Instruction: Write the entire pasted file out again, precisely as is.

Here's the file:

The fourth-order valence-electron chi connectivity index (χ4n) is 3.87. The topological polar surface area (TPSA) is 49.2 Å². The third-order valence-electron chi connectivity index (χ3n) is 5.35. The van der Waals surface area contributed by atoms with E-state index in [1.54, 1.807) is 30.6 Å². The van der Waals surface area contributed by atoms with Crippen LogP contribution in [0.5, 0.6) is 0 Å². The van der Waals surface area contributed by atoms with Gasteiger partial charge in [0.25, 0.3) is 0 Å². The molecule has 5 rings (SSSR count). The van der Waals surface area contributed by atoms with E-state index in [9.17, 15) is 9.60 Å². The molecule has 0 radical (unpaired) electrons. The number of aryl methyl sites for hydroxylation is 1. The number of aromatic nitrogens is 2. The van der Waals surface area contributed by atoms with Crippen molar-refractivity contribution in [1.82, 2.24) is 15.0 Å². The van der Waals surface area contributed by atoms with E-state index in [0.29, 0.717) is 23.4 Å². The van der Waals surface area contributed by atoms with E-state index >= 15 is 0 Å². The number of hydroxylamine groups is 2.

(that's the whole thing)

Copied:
The fourth-order valence-electron chi connectivity index (χ4n) is 3.87. The topological polar surface area (TPSA) is 49.2 Å². The third-order valence-electron chi connectivity index (χ3n) is 5.35. The van der Waals surface area contributed by atoms with E-state index in [1.54, 1.807) is 30.6 Å². The van der Waals surface area contributed by atoms with Crippen LogP contribution in [0.5, 0.6) is 0 Å². The van der Waals surface area contributed by atoms with Gasteiger partial charge in [0.25, 0.3) is 0 Å². The molecule has 5 rings (SSSR count). The van der Waals surface area contributed by atoms with E-state index in [9.17, 15) is 9.60 Å². The molecule has 0 radical (unpaired) electrons. The number of aryl methyl sites for hydroxylation is 1. The number of aromatic nitrogens is 2. The van der Waals surface area contributed by atoms with Crippen molar-refractivity contribution in [1.82, 2.24) is 15.0 Å². The van der Waals surface area contributed by atoms with E-state index in [0.29, 0.717) is 23.4 Å². The van der Waals surface area contributed by atoms with E-state index >= 15 is 0 Å². The number of hydroxylamine groups is 2.